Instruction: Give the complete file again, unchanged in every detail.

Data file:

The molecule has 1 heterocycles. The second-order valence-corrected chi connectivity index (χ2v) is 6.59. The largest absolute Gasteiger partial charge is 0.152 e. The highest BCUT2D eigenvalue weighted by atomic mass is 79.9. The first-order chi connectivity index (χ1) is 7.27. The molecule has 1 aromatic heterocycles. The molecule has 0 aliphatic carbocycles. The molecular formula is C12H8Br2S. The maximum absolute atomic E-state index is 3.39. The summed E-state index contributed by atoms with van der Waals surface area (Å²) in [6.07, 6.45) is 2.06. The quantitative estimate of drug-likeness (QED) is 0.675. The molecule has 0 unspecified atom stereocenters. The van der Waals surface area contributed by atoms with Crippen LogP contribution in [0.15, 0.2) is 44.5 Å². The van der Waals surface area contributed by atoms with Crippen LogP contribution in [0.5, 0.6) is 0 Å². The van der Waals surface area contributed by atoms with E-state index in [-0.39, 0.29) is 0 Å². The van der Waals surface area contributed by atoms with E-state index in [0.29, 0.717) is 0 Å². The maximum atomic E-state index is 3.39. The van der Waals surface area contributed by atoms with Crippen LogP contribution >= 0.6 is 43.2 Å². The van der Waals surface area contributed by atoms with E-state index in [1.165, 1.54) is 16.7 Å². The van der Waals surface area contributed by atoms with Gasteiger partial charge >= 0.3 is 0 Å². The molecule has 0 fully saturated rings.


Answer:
The molecule has 1 heterocycles. The second-order valence-corrected chi connectivity index (χ2v) is 6.59. The largest absolute Gasteiger partial charge is 0.152 e. The highest BCUT2D eigenvalue weighted by atomic mass is 79.9. The first-order chi connectivity index (χ1) is 7.27. The molecule has 1 aromatic heterocycles. The molecule has 0 aliphatic carbocycles. The molecular formula is C12H8Br2S. The maximum absolute atomic E-state index is 3.39. The summed E-state index contributed by atoms with van der Waals surface area (Å²) in [6.07, 6.45) is 2.06. The quantitative estimate of drug-likeness (QED) is 0.675. The molecule has 0 unspecified atom stereocenters. The van der Waals surface area contributed by atoms with Crippen LogP contribution in [0.15, 0.2) is 44.5 Å². The van der Waals surface area contributed by atoms with Crippen LogP contribution in [0.5, 0.6) is 0 Å². The van der Waals surface area contributed by atoms with E-state index in [-0.39, 0.29) is 0 Å². The van der Waals surface area contributed by atoms with E-state index in [0.29, 0.717) is 0 Å². The maximum atomic E-state index is 3.39. The van der Waals surface area contributed by atoms with Crippen LogP contribution >= 0.6 is 43.2 Å². The van der Waals surface area contributed by atoms with E-state index in [1.165, 1.54) is 16.7 Å². The van der Waals surface area contributed by atoms with Gasteiger partial charge >= 0.3 is 0 Å². The molecule has 0 fully saturated rings.